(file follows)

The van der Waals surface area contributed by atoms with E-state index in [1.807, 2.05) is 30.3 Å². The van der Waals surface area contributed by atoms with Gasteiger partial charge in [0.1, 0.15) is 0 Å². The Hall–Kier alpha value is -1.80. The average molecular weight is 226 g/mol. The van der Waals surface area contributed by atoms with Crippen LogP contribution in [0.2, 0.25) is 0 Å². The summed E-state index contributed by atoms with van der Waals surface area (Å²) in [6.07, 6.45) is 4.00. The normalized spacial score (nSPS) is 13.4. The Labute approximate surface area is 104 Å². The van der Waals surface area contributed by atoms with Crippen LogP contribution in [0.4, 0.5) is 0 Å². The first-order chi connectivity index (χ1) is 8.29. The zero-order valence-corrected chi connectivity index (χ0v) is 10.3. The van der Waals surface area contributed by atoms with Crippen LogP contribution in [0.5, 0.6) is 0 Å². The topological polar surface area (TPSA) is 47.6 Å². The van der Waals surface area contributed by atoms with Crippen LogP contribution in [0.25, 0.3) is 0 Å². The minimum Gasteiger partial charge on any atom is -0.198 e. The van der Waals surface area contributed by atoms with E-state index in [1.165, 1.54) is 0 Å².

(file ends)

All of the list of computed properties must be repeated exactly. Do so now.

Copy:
The van der Waals surface area contributed by atoms with E-state index in [1.807, 2.05) is 30.3 Å². The van der Waals surface area contributed by atoms with Gasteiger partial charge in [0.1, 0.15) is 0 Å². The Hall–Kier alpha value is -1.80. The average molecular weight is 226 g/mol. The van der Waals surface area contributed by atoms with Crippen LogP contribution in [0.2, 0.25) is 0 Å². The summed E-state index contributed by atoms with van der Waals surface area (Å²) in [6.07, 6.45) is 4.00. The normalized spacial score (nSPS) is 13.4. The Labute approximate surface area is 104 Å². The van der Waals surface area contributed by atoms with Crippen LogP contribution in [0.4, 0.5) is 0 Å². The first-order chi connectivity index (χ1) is 8.29. The zero-order valence-corrected chi connectivity index (χ0v) is 10.3. The van der Waals surface area contributed by atoms with Crippen LogP contribution in [0.5, 0.6) is 0 Å². The topological polar surface area (TPSA) is 47.6 Å². The van der Waals surface area contributed by atoms with Crippen LogP contribution in [0.25, 0.3) is 0 Å². The minimum Gasteiger partial charge on any atom is -0.198 e. The van der Waals surface area contributed by atoms with E-state index in [1.165, 1.54) is 0 Å².